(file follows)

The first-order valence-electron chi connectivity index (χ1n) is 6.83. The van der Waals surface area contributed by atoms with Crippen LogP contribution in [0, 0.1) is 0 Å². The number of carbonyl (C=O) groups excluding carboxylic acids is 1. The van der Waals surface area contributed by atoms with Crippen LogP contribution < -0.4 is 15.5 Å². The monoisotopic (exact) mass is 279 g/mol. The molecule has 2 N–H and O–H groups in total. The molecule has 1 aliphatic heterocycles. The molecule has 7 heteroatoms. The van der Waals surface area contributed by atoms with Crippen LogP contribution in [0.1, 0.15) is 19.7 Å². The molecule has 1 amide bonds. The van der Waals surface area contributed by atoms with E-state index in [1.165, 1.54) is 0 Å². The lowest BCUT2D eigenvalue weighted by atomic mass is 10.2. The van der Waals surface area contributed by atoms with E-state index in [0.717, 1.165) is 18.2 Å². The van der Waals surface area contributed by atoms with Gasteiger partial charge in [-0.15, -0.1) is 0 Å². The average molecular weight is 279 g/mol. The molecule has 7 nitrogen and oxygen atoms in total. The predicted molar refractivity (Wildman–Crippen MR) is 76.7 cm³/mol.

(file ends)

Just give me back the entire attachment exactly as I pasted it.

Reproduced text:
The first-order valence-electron chi connectivity index (χ1n) is 6.83. The van der Waals surface area contributed by atoms with Crippen LogP contribution in [0, 0.1) is 0 Å². The number of carbonyl (C=O) groups excluding carboxylic acids is 1. The van der Waals surface area contributed by atoms with Crippen LogP contribution < -0.4 is 15.5 Å². The monoisotopic (exact) mass is 279 g/mol. The molecule has 2 N–H and O–H groups in total. The molecule has 1 aliphatic heterocycles. The molecule has 7 heteroatoms. The van der Waals surface area contributed by atoms with Crippen LogP contribution in [0.1, 0.15) is 19.7 Å². The molecule has 1 amide bonds. The van der Waals surface area contributed by atoms with E-state index in [1.165, 1.54) is 0 Å². The lowest BCUT2D eigenvalue weighted by atomic mass is 10.2. The van der Waals surface area contributed by atoms with E-state index in [0.717, 1.165) is 18.2 Å². The van der Waals surface area contributed by atoms with Gasteiger partial charge in [-0.15, -0.1) is 0 Å². The average molecular weight is 279 g/mol. The molecule has 7 nitrogen and oxygen atoms in total. The predicted molar refractivity (Wildman–Crippen MR) is 76.7 cm³/mol.